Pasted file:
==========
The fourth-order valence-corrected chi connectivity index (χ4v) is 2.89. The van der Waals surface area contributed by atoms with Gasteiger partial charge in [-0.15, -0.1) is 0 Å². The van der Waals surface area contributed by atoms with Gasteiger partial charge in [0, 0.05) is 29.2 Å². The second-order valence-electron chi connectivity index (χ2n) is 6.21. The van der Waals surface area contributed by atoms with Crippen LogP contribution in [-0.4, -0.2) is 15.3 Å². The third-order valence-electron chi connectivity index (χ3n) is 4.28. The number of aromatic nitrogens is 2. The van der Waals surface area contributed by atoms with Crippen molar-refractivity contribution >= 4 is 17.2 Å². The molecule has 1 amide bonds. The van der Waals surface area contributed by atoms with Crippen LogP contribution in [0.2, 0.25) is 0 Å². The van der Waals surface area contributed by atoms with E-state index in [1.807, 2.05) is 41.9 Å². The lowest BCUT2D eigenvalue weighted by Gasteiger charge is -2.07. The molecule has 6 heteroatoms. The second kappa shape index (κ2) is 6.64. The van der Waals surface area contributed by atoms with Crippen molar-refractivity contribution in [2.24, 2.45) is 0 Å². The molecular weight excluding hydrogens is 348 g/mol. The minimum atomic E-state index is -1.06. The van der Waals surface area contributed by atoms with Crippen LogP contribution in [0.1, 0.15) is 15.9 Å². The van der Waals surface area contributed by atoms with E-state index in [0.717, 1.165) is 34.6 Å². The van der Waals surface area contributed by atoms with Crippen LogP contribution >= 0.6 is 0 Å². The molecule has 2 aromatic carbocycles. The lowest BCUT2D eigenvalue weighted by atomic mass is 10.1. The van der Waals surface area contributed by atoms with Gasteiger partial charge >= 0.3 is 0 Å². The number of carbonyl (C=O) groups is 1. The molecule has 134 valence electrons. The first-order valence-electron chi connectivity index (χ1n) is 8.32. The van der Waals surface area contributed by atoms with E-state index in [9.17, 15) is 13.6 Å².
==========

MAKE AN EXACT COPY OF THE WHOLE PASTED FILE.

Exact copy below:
The fourth-order valence-corrected chi connectivity index (χ4v) is 2.89. The van der Waals surface area contributed by atoms with Gasteiger partial charge in [-0.15, -0.1) is 0 Å². The van der Waals surface area contributed by atoms with Gasteiger partial charge in [0, 0.05) is 29.2 Å². The second-order valence-electron chi connectivity index (χ2n) is 6.21. The van der Waals surface area contributed by atoms with Crippen LogP contribution in [-0.4, -0.2) is 15.3 Å². The third-order valence-electron chi connectivity index (χ3n) is 4.28. The number of aromatic nitrogens is 2. The van der Waals surface area contributed by atoms with Crippen molar-refractivity contribution >= 4 is 17.2 Å². The molecule has 1 amide bonds. The van der Waals surface area contributed by atoms with Crippen LogP contribution in [0.2, 0.25) is 0 Å². The van der Waals surface area contributed by atoms with E-state index in [1.807, 2.05) is 41.9 Å². The lowest BCUT2D eigenvalue weighted by Gasteiger charge is -2.07. The molecule has 6 heteroatoms. The second kappa shape index (κ2) is 6.64. The van der Waals surface area contributed by atoms with Crippen molar-refractivity contribution in [2.24, 2.45) is 0 Å². The molecular weight excluding hydrogens is 348 g/mol. The minimum atomic E-state index is -1.06. The van der Waals surface area contributed by atoms with Crippen LogP contribution in [0.1, 0.15) is 15.9 Å². The van der Waals surface area contributed by atoms with E-state index in [0.717, 1.165) is 34.6 Å². The van der Waals surface area contributed by atoms with Crippen LogP contribution >= 0.6 is 0 Å². The molecule has 2 aromatic carbocycles. The lowest BCUT2D eigenvalue weighted by atomic mass is 10.1. The van der Waals surface area contributed by atoms with Gasteiger partial charge >= 0.3 is 0 Å². The number of carbonyl (C=O) groups is 1. The molecule has 134 valence electrons. The first-order valence-electron chi connectivity index (χ1n) is 8.32. The van der Waals surface area contributed by atoms with E-state index in [9.17, 15) is 13.6 Å².